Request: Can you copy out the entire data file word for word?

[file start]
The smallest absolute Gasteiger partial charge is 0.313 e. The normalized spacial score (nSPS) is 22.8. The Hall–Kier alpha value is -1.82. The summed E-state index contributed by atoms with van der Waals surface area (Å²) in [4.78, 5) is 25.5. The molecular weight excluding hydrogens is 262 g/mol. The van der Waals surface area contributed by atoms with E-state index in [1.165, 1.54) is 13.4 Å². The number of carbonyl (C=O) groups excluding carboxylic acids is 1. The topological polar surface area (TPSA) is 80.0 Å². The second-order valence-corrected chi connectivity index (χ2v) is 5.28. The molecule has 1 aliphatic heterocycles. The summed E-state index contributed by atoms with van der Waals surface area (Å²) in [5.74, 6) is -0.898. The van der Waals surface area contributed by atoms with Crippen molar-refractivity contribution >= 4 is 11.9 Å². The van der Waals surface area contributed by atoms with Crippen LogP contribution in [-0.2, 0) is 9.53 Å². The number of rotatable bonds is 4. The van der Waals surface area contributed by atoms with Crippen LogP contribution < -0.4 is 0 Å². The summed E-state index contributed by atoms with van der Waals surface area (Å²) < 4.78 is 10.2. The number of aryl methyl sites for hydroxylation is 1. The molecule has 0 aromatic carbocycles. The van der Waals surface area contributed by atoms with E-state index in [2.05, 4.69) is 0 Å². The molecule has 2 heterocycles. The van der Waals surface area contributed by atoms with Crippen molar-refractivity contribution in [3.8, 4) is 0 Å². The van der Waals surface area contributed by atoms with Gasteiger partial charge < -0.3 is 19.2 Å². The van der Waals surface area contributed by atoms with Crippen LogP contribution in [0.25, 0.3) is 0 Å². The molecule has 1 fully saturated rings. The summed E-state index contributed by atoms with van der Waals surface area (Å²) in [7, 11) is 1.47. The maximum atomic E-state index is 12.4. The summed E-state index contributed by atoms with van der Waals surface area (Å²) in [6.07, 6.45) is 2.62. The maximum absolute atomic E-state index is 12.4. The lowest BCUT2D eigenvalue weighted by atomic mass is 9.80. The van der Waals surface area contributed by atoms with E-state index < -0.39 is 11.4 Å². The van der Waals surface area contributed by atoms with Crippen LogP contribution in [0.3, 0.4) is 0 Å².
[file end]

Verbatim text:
The smallest absolute Gasteiger partial charge is 0.313 e. The normalized spacial score (nSPS) is 22.8. The Hall–Kier alpha value is -1.82. The summed E-state index contributed by atoms with van der Waals surface area (Å²) in [4.78, 5) is 25.5. The molecular weight excluding hydrogens is 262 g/mol. The van der Waals surface area contributed by atoms with E-state index in [1.165, 1.54) is 13.4 Å². The number of carbonyl (C=O) groups excluding carboxylic acids is 1. The topological polar surface area (TPSA) is 80.0 Å². The second-order valence-corrected chi connectivity index (χ2v) is 5.28. The molecule has 1 aliphatic heterocycles. The summed E-state index contributed by atoms with van der Waals surface area (Å²) in [5.74, 6) is -0.898. The van der Waals surface area contributed by atoms with Crippen molar-refractivity contribution >= 4 is 11.9 Å². The van der Waals surface area contributed by atoms with Crippen LogP contribution in [-0.2, 0) is 9.53 Å². The number of rotatable bonds is 4. The van der Waals surface area contributed by atoms with Crippen LogP contribution < -0.4 is 0 Å². The summed E-state index contributed by atoms with van der Waals surface area (Å²) < 4.78 is 10.2. The number of aryl methyl sites for hydroxylation is 1. The molecule has 0 aromatic carbocycles. The van der Waals surface area contributed by atoms with E-state index in [2.05, 4.69) is 0 Å². The molecule has 2 heterocycles. The van der Waals surface area contributed by atoms with Crippen molar-refractivity contribution in [3.8, 4) is 0 Å². The van der Waals surface area contributed by atoms with Gasteiger partial charge < -0.3 is 19.2 Å². The van der Waals surface area contributed by atoms with Crippen LogP contribution in [0.25, 0.3) is 0 Å². The molecule has 1 fully saturated rings. The summed E-state index contributed by atoms with van der Waals surface area (Å²) in [7, 11) is 1.47. The maximum atomic E-state index is 12.4. The summed E-state index contributed by atoms with van der Waals surface area (Å²) in [6.07, 6.45) is 2.62. The maximum absolute atomic E-state index is 12.4. The lowest BCUT2D eigenvalue weighted by atomic mass is 9.80. The van der Waals surface area contributed by atoms with E-state index < -0.39 is 11.4 Å². The van der Waals surface area contributed by atoms with Crippen LogP contribution in [0.3, 0.4) is 0 Å².